Los Twang! Marvels
Guitars In Orbit






You can find mysteries and enigmas aplenty in deep space, so why bother about the Surf Rock combo’s Los Twang! Marvels truthful roots, whether they are a Berlin-based collective or a sophisticated bunch of exiled savages who left the craggy mountains of some Latin American country – possibly Chile – in order to spread the instrumental word about their exotic heritage. These things are not of interest when you find yourself way above the clouds as the band does in Guitars In Orbit, released in 2005 on the perfectly earthed El Toro Records.


The band comprised Argentinian lead guitarist and organist Alex Anthony Faide, Chilean percussionist and rhythm guitarist Marisol "Yolanda" Palma, percussionist Boris "Bisfer" Israel Fernandez and bassist Tom. Currently on hiatus, with a great Hasta La Vista Tour having been held in the summer of 2010, global prayers for a reunion have remained unnoticed, but will hopefully be answered once the time is right. The band visits 13 stellar destinations – 12 original takes, one surprising rendition – during their journey through adamantly surf-infused Rockscapes. The sound is highly energetic and rough, and nods to the Exotica and Space-Age genres can be found throughout the album, be it the remnants found in the track titles, the manifold galactic guitar sequences or electrifying drum patterns.


Since the band’s sound is so rough and frantic, a truly exotic feeling cannot unfold, not even in their final album for the time being, Jungle Of Twang of 2008, since the purposefully overdriven staccato interaction between the band members depicts the acidic kind of pressure and tension, not necessarily the more laid-back, dreamier approach of other Surf Rock artists who reside next to the tikified climes. Guitars In Orbit is also narrowed down in a strict way: one hectic track follows the next, the textures and surfaces remain the same, and the only true surprises are related to a bet with oneself whether the band can rev up the speed or the entangled drum sections once again, although to be fair, there are downtempo compositions on here as well. I will check out all of the 13 tracks in greater depth below.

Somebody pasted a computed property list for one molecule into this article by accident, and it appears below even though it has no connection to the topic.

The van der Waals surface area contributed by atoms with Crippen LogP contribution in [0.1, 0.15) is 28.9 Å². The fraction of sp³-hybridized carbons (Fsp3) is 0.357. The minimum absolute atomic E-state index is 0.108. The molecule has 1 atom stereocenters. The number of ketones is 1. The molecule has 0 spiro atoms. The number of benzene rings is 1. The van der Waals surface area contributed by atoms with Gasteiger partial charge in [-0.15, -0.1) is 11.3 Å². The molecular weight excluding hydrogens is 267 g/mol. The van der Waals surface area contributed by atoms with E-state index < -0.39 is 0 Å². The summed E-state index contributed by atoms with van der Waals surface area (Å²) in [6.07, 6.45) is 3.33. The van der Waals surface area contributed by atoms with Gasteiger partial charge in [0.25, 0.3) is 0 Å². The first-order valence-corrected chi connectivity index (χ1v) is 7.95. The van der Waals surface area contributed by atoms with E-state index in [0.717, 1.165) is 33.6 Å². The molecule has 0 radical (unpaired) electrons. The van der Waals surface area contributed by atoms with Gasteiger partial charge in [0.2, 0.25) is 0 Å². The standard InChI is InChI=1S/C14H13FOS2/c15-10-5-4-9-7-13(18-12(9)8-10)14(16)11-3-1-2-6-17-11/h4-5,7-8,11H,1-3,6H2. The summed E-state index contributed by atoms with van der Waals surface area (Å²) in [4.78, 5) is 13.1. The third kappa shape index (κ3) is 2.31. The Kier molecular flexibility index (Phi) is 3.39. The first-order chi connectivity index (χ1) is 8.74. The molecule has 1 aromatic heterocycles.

And off we go in a mid-tempo kind of Rockabilly style with the eponymous title track Guitars In Orbit which skillfully captures the Surf Rock attitude Space-Age era in grand style. The band lines up in the orbit around the sun, for this particular piece is surprisingly bright and sun-soaked, with a harmonious polyphony and amicable openness that makes it a splendid opener. Only a few moments comprise of tones in minor, but rest assured that this track is the saccharine hillbilly anthem of the album. The following Swan’s Lake is an even greater nod to Space-Age climes and uses a common trick of that time where serious music and entertaining ditties clashed. Enoch Light interweaves melodies of Johann Sebastian Bach in his only Space-Age entry, Spaced Out of 1969, and Los Twang! Marvels do a similar thing with Pyotr Ilyich Tchaikovsky’s ballet Swan Lake which he composed in 1875/76. The famously solemn melody is played by lead guitarist Anthony while Bisfer drums the hell out of his kit and offers a delightful performance in adjacency to Yolanda’s rhythm guitar. Depending on your viewpoint, the majesty of Tchaikovsky’s is either horribly ridiculed or terrifically catapulted into expeditious spheres.


While the leitmotif of the following Marvels A Go Go bases on the duality of a surfer’s laissez-faire attitude and a more warmhearted luminosity which clashes tastefully with the gelid space specks of a whistling organ, it is Luna Park that boosts the tempo for the first time and brings a more amorous, lovelorn aggression to the table which is then lessened by the alit chorus section full of daylight insinuations and beach vistas. Eyesore is a fantastic downbeat space theme which breaks the narrow boundaries of the album for the first time. A grave and dark ambiance lies in the air, perfectly realized by an abysmally hazy lead guitar which is accompanied by clashing cymbals and wooden drops. The whole atmosphere feels foggy and blurry, which makes the short moments of euphony and golden-shimmering harmonies all the more effective. Eyesore is a top pick, surprisingly easygoing, yet loaded with a retrogressive nocturnal pompousness which leads right to the Space-Age era.